Preferably, the source color spaces of all preceding determinations are used. Even though with each step or repetition the expenditure will increase, because the color locations of the target object must be compared with a correspondingly greater number of color locations of the source object, the higher processing expenditure however will show its effect in improved results.
Preferably, for the target color location several source color locations are determined which envelope the target color location, wherein one of these source color locations forms the similar source color location. This is a relatively simple criterion in order to determine the “coordinates” of the target color location in the source color space. In the two-dimensional color space, three points would be selected, for example, which describe a triangle in which the color locations of the target color space is located. In a three-dimensional color space, a tetrahedron is formed accordingly. For color spaces with even more dimensions corresponding geometric figures can be determined which provide an envelope for a certain color location. It is then possible to employ one of the corner points in order to define the similar color location of the source.
Preferably, a linear combination with linear factors is formed of the enveloping source color locations, and these linear factors are used for changing the source color value corresponding to the similar source color location. Because of the enveloping source color locations, the “coordinates” of the target color location in the source color space are fixed. These coordinates can be determined by means of the enveloping source color locations. The enveloping source color locations are determined by predetermined color combinations. It is then possible to determine the “spacing” between two enveloping source color locations by a ratio corresponding to the difference between the target color location and the source color location, and a corresponding correction of this color value can be performed. In particular for an iterative method, this correction, sooner or later, will result in an excellent approximation of the source color location relative to the target color location.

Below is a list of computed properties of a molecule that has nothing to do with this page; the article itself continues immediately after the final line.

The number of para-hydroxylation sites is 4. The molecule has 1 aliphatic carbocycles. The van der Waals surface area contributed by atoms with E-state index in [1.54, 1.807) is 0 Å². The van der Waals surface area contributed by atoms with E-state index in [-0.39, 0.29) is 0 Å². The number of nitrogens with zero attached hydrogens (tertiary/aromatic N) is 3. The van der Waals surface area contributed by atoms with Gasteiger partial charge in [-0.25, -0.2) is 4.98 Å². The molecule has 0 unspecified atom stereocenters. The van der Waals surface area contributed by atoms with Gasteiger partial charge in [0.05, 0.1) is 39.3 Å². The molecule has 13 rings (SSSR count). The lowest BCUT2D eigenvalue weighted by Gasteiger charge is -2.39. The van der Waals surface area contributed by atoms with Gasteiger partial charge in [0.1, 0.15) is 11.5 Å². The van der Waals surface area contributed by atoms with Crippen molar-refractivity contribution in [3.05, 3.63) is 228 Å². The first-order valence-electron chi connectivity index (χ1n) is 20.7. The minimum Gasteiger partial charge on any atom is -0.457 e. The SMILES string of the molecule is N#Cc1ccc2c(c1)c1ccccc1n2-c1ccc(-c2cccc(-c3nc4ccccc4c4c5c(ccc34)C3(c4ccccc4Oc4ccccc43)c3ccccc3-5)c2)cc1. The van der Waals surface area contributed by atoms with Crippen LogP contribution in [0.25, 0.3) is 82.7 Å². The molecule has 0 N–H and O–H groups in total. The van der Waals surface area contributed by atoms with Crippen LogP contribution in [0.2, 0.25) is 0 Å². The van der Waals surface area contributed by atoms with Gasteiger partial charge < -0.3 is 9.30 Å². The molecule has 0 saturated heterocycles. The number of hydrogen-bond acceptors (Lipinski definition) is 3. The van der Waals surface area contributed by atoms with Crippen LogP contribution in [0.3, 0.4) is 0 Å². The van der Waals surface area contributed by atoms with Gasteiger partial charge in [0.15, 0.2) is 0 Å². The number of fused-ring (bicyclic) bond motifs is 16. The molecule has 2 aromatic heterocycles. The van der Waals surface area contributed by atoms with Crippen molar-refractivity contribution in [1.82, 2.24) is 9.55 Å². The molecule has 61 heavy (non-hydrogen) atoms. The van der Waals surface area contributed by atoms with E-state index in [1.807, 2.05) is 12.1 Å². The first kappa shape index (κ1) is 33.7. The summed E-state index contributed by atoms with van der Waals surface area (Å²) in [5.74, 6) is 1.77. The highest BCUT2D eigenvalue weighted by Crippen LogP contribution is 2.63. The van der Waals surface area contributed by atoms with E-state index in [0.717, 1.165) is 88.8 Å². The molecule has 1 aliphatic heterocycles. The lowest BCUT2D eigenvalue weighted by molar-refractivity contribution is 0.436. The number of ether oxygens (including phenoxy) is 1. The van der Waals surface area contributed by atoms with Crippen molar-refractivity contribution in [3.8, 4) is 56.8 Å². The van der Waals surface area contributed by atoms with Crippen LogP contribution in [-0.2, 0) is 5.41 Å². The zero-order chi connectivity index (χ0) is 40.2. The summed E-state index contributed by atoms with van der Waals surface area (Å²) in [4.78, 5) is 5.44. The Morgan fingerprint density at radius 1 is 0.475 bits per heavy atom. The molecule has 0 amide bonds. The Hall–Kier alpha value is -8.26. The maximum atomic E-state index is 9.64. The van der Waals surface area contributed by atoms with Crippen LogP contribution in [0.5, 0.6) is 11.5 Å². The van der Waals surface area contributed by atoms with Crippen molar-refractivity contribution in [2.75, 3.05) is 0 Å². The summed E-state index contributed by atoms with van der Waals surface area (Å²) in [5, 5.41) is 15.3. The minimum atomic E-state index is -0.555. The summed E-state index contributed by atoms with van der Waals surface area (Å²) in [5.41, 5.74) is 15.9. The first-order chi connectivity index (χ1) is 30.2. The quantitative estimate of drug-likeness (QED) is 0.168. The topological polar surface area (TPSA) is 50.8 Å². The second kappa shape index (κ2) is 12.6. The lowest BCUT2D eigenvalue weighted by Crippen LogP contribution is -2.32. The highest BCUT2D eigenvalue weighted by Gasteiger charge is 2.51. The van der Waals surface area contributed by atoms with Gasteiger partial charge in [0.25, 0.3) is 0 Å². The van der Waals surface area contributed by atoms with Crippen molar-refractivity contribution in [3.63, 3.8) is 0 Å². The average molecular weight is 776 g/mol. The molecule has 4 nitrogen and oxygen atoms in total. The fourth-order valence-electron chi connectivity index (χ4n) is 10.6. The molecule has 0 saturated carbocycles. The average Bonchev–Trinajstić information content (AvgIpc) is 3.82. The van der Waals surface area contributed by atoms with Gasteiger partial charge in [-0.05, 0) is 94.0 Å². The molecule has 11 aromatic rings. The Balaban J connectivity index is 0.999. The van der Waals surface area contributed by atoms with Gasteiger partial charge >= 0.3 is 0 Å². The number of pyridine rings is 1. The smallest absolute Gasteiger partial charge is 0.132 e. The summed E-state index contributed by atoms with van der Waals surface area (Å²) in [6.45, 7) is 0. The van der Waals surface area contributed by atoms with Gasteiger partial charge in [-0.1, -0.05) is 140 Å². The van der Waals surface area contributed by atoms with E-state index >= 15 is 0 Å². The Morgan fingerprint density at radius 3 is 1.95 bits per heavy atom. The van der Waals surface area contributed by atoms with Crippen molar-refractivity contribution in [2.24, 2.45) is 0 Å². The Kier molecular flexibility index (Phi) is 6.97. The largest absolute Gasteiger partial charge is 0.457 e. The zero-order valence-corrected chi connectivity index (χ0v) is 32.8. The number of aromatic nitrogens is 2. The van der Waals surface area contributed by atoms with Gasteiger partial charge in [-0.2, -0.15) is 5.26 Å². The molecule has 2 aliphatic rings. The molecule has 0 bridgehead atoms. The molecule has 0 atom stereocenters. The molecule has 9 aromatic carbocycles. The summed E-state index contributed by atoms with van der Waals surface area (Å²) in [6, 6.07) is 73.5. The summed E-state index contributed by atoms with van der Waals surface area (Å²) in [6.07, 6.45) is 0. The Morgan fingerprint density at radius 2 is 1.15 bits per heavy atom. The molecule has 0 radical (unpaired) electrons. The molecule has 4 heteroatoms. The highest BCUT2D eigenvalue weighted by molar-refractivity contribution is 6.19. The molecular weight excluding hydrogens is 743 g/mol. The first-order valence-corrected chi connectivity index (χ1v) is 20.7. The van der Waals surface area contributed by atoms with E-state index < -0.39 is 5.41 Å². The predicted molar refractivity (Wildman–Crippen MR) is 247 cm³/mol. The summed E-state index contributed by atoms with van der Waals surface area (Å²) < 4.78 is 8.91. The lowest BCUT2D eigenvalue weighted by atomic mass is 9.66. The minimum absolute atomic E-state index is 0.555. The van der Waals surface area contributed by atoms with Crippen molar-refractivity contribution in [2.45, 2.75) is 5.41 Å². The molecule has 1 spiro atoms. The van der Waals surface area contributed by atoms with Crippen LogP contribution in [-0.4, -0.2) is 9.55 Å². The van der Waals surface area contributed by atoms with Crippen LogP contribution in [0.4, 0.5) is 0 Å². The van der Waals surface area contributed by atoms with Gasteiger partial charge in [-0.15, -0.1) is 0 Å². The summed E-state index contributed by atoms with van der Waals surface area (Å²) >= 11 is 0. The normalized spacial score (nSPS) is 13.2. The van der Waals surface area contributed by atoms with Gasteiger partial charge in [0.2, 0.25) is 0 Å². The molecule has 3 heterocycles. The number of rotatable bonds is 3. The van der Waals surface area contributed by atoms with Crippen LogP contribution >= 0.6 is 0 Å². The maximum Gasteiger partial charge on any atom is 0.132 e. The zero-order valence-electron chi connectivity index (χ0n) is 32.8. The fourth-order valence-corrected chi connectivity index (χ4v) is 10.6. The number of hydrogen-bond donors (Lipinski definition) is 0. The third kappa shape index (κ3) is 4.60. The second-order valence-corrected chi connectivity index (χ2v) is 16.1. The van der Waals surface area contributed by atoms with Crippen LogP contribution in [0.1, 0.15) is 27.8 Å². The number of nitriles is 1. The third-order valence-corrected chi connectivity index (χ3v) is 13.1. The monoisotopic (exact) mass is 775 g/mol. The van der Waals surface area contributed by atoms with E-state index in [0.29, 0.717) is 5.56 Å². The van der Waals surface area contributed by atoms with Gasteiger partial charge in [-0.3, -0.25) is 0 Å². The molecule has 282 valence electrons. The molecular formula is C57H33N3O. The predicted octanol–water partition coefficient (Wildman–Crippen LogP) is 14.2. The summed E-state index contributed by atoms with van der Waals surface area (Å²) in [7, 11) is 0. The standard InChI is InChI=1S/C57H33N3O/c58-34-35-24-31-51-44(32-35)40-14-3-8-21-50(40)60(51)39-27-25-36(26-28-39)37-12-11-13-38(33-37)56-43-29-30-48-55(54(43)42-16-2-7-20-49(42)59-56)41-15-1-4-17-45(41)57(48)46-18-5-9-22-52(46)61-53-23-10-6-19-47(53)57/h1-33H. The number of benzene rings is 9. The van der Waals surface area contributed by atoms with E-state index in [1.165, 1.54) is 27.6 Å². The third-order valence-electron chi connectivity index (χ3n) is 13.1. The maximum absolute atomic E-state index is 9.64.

Preferably, a black content is determined when generating the color spaces. The black content of a color is the content of black in a ratio to the total application of all colors. In this way, a fourth dimension is introduced for the color spaces, i.e., that of the black content. However, it is possible to more precisely reproduce colors, in particular, while taking into consideration the black content.